That settled it, he was getting the hell off the streets. Just as he was about to ease forward the door of the Chevy popped open and the driver, a man in his late teens or early twenties, jumped out and started running.

Almost as a reflex action Max threw his car into park, yanked the keys from the ignition, and jumped out in hot pursuit. Old habits die hard.

“Hey you! Stop!” He shouted, forcing himself not to yell “Police.” That gig was over, and had ended badly.

The man made no indication of stopping and when Max tried rounding the corner of the Insurance Exchange building at a dead run his feet skidded out from under him and he fell – hard. By the time he collected himself the guy was long gone.

Must be stolen, Max reasoned as he tried swiping most of the cold wet snow off his clothing. The actions only served to push frigid water deeper into the fabric and make his hands numb. Why else would the guy run?

His attention was yanked back to the scene of the accident by the scream of a woman. A crowd was gathering at the rear of the Chevy, eliciting startled cries of dismay. Max walked back, limping a bit, and worked his way through the crowd. The trunk of the Chevy stood open, popped up by the impact. Max peered in, then staggered back a step. A man’s body curled inside, his face frozen in a leering grimace, lifeless eyes staring out upon the world.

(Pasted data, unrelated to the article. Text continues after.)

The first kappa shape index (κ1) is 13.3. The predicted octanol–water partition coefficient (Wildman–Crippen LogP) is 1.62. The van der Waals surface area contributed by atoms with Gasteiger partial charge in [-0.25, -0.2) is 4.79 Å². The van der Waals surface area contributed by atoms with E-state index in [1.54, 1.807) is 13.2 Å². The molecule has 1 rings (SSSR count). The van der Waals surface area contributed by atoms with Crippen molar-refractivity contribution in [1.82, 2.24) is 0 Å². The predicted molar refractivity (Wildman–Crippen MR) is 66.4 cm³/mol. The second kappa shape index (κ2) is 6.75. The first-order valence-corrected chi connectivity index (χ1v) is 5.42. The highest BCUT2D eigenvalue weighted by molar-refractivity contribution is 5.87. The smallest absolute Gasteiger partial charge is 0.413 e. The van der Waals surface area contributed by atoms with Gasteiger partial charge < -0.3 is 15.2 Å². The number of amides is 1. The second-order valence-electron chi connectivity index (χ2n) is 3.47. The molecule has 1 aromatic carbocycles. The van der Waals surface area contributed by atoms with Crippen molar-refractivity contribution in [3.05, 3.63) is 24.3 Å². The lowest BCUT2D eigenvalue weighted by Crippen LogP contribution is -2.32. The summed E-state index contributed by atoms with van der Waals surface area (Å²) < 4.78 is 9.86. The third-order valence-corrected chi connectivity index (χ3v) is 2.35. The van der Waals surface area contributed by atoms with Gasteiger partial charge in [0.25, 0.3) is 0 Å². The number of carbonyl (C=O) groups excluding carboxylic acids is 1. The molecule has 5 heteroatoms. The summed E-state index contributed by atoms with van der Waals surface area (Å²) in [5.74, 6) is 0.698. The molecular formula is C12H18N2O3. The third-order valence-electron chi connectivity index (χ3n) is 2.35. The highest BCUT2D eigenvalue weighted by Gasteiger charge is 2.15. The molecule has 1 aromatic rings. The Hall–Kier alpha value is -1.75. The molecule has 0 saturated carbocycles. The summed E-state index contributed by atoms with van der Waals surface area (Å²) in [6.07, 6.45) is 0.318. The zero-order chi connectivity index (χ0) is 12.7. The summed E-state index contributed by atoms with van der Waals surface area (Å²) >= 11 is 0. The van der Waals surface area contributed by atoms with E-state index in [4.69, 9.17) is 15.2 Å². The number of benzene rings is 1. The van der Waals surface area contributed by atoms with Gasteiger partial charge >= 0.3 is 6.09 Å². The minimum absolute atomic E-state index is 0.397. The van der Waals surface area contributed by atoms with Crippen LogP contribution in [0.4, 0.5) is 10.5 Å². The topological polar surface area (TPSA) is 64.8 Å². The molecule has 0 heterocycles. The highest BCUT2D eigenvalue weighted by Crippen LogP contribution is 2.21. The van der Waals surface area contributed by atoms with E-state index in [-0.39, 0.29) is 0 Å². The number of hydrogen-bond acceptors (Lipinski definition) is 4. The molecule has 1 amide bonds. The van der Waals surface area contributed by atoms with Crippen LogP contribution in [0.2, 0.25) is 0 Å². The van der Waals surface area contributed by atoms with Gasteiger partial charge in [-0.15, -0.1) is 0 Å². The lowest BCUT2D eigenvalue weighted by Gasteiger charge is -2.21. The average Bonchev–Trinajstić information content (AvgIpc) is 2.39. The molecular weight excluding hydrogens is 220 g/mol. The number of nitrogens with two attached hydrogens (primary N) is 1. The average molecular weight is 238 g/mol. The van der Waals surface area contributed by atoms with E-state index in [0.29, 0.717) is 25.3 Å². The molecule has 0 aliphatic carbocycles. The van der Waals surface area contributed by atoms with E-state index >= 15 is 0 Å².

He heard sirens approaching. “Everybody stand back,” Max ordered the crowd. Old habits again. He did not look forward to seeing his old compatriots.

What a way to start the New Year.

© 2011 by J. M. Strother, all rights reserved.


Marlin Henderson glanced over at his partner, Bob Steele, searching for the right words. Bob still looked a little ashen, and his knee was bouncing up and down so hard the car shook when they stopped for the light.

Bob seemed to notice Marlin’s glance and looked over at him. Bob licked his lips a couple times before he was able to speak. “I guess there will be an investigation? Internal Affairs?”

Marlin looked back up at the light. “Yeah. Any time a gun is discharged. You’ve got nothing to worry about.” The light turned green. Before Marlin could proceed into the intersection an SUV raced through, just missing the nose of his unmarked car. Marlin’s gut reaction was to turn on the siren and give chase, but he swung back after just a slight swerve and continued on his way. Probably some soccer mom late to pick up the kids. Bob had seen enough excitement for one day.